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Seattle mayor’s staff leaning toward Leiweke’s KeyArena proposal

Oak View Group’s proposal entails keeping the existing roof and columns on KeyArena. (OVG rendering)

Seattle Mayor Ed Murray’s staff is expected to recommend the KeyArena proposal backed by Tim Leiweke and the Oak View Group and the mayor’s decision on the proposal could come in early June, sources close to the bidding process have said.

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The Oak View Group arena proposal — a $564 million restoration of the existing KeyArena building that would be retrofitted for professional hockey and basketball — is one of the two pitches submitted for the Seattle Center arena that are under consideration by the mayor. Murray announced two weeks ago that he would not seek re-election but has made it clear he is not leaving the arena decision to whoever becomes the next mayor of Seattle.

A third proposal, backed by hedge fund manager Chris Hansen, seeks to build a new, privately funded $550 million arena in the existing stadium district — a plan opposed by the Port of Seattle. Murray has been lukewarm to the SoDo proposal, saying that he doubts Hansen has the pull to bring a professional basketball or hockey team to Seattle.

What puts the Leiweke/Oak View proposal out front, sources said, is its lack of need for public money or subsidies, and a rumored inside track to an NHL franchise. By contrast, the less-expensive, $520 million proposal from Seattle Partners includes an undisclosed amount of public financing — a financial and political liability from the city staff perspective. Seattle Partners also has close ties to the NHL and is backed by Bob Newman of Anschutz Entertainment Group — the current marketing manager of KeyArena — but sources said mostly a single factor is Seattle Partners’ prime asset: Communications specialist Roger Nyhus.

Nyhus and Murray have a longstanding professional relationship and remain close friends. Before dropping out of the race for a second term following an allegation of sexual abuse, Murray held his 2016 campaign kick-off fundraiser and Nyhus’ Capitol Hill home. Murray did the same for his first run at Seattle Mayor in 2013. Early in the arena bid process, Seattle Partners hired Nyhus’ communication firm in an effort to secure a direct channel to Murray.

Even so, staff is leaning toward the Oak View proposal. And it’s not clear at this point which bid Murray favors.

Wither Chris Hansen and SoDo?

Hansen’s proposal, by many accounts in City Hall, appears nearly dead. Last year, he failed to get city council approval on his initial proposal that required $200 million in public funding and the vacation — essentially acquisition for development purposes —  of a stretch of Occidental Avenue near the existing stadiums. And the Port of Seattle came out aggressively against the project (while backing the concept of rehabilitating KeyArena).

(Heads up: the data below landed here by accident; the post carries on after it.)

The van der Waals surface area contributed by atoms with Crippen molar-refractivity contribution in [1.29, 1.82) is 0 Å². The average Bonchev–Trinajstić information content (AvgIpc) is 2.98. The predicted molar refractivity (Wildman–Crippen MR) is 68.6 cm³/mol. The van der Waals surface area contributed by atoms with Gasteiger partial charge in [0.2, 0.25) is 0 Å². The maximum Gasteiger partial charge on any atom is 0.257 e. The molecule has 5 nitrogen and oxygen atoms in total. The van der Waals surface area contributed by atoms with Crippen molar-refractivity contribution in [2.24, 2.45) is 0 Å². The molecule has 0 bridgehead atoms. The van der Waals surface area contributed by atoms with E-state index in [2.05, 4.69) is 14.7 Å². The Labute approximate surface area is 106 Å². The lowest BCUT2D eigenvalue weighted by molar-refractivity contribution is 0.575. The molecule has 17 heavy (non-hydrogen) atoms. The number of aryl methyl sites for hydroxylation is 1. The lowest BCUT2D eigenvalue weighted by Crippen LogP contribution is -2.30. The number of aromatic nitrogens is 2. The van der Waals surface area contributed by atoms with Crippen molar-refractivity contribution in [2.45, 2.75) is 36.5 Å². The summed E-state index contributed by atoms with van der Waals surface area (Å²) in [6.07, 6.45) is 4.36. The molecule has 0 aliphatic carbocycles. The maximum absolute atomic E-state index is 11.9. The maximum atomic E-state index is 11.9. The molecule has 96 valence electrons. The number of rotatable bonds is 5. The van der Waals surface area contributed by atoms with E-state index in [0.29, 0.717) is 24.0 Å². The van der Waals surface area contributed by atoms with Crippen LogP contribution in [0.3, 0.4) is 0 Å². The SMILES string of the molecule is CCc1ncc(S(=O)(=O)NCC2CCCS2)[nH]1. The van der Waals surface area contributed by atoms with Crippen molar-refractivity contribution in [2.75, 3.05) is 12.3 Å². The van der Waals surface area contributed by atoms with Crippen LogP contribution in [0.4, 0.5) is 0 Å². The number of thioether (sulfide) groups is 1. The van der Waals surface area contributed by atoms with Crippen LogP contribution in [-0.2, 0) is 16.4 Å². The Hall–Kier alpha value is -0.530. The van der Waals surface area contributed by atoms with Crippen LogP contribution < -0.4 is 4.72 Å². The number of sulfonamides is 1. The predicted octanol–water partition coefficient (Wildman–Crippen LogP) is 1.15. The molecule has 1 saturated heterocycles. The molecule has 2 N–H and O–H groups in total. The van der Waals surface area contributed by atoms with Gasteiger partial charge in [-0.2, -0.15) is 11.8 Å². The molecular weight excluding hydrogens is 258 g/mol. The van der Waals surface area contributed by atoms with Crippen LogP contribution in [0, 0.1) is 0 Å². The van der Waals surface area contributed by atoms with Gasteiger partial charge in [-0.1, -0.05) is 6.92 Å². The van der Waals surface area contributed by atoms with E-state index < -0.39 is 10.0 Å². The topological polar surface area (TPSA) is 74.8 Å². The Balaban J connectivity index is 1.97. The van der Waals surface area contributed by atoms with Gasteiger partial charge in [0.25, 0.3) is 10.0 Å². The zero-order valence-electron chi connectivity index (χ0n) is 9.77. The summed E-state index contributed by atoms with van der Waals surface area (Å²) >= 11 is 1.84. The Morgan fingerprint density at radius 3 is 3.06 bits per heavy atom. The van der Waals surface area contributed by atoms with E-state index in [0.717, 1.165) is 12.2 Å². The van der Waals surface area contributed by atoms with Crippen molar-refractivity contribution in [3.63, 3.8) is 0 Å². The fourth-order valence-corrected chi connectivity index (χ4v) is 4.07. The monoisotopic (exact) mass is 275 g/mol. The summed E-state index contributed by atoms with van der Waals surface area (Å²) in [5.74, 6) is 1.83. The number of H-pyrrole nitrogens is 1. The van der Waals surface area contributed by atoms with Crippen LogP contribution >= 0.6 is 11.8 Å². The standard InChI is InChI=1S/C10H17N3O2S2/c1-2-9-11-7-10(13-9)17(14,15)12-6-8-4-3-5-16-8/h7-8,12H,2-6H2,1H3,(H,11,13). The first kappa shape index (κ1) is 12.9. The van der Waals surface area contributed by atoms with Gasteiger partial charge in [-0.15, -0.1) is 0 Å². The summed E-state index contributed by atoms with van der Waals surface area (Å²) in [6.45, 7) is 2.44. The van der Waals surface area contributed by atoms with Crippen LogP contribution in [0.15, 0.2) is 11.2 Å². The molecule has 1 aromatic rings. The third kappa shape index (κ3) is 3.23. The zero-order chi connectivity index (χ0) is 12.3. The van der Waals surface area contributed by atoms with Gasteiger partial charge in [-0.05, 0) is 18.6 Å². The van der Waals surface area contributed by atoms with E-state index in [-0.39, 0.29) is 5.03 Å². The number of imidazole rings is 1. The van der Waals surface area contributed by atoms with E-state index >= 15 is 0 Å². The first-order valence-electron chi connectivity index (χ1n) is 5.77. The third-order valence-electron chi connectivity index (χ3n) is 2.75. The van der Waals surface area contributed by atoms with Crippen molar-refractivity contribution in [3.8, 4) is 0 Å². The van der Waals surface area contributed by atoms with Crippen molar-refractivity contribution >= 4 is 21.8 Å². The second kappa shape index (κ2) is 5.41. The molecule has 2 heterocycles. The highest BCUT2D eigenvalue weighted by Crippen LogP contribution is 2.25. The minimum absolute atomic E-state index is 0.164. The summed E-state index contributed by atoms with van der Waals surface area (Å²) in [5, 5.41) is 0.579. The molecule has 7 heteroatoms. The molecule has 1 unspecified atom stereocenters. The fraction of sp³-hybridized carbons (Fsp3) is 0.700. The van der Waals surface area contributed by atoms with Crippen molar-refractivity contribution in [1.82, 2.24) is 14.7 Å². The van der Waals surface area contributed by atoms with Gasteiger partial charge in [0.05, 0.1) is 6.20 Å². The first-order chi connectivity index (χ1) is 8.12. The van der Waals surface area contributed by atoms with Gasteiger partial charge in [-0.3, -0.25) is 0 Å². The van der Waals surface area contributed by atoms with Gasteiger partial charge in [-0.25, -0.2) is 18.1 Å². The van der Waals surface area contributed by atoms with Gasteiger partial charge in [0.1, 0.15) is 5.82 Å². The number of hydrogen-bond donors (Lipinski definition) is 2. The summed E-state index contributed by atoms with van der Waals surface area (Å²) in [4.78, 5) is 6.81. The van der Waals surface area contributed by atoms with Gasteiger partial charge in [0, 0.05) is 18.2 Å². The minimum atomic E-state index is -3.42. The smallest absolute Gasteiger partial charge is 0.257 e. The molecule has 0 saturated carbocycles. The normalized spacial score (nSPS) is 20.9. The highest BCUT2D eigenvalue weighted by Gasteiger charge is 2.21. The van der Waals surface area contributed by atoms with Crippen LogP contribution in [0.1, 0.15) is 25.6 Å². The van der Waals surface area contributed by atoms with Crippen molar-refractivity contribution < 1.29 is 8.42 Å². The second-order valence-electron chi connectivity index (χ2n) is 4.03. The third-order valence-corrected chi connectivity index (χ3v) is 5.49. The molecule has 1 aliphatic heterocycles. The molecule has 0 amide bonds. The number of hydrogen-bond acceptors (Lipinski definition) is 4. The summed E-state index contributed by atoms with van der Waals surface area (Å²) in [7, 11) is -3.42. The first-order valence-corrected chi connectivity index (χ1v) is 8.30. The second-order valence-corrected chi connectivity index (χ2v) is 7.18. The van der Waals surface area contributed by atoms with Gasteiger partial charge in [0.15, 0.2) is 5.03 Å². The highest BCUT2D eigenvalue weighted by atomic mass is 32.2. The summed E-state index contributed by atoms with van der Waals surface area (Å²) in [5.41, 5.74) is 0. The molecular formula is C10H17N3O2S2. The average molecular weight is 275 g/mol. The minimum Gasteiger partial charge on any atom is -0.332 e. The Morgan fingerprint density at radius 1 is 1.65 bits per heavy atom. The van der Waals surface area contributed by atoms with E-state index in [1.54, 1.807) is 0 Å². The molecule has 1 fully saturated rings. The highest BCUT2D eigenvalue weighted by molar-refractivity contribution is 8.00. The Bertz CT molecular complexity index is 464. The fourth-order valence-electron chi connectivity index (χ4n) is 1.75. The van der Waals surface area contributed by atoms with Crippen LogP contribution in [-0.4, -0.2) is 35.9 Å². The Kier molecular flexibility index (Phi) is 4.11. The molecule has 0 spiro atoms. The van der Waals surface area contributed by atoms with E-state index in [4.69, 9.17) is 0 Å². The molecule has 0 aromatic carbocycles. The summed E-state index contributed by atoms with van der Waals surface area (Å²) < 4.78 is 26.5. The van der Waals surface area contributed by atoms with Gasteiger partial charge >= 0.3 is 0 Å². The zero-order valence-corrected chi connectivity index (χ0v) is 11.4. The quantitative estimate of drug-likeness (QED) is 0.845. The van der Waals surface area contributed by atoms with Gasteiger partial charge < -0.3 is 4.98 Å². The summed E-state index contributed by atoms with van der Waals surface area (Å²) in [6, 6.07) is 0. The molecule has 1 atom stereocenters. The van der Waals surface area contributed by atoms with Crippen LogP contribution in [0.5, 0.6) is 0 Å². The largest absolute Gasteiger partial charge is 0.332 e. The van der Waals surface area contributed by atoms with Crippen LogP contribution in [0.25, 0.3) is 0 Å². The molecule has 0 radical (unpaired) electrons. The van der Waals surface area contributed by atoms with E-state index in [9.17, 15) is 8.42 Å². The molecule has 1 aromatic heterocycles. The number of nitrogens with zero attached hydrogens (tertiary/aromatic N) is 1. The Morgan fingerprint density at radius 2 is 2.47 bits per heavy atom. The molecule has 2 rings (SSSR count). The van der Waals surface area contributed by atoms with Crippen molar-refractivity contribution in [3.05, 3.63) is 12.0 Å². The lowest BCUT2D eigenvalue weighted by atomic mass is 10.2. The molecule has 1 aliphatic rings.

Since then, Hansen has crafted a new proposal with the public money replaced by private financing and enlisted Seahawks quarterback Russell Wilson as a partner. But the project still requires the stretch of Occidental and there’s nothing to indicate that any future council vote would turn out differently than the prior one. Privately, Murray is said to not like Hansen — a sentiment rumored to be shared in some NBA circles after his failed attempt to land the Sacramento Kings.

But the 49-year-old Hansen might still be in for a fabulous parting gift from the city.

Little watched or publicized is Seattle’s Industrial Lands Advisory Panel. The group, formed nine months ago by the mayor’s Office of Economic Development, is helping to script the future of the city’s industrial-zoned lands: those around the stadium — including the parcels owned by Hansen —  and south into Georgetown (called the Duwamish Manufacturing/Industrial Center) and those that cut along the waterfront and through Interbay, Fisherman’s Terminal and into south Ballard.

The 27-member panel includes Seattle City Councilmember Rob Johnson; Port Commissioner John Creighton; Roger Bialous, of Georgetown Brewing; Dave Gering, the executive director of the Manufacturing Industrial Council; and Seattle Storm owner Ginny Gilder.

Also on the panel? Hansen’s arena project attorney Jack McCullough, of McCullough Hill Leary.

The group is nearing completion of a draft for an Industrial Lands Economic Study. Not yet released to the public, the draft study is an inventory of the parcels, jobs, businesses and vacant lots in the city’s remaining industrial areas. For example, it notes that the industrial areas in the city create 106,000 jobs. And it is this document — thus far negotiated in private meetings — that will help eventually determine which lands stay industrial and which could be opened up for other forms of commercial or even residential development.

Hansen’s land — stretching to the south edge of the Safeco Field — is considered square in the mix of industrial land that could be rezoned as commercial, which would open it up for the hotel and entertainment venues he wanted — minus the stadium he sought.

Noted one person close to the process who asked to remain anonymous, “That might keep him happy and quiet so the city can focus on Seattle Center.”

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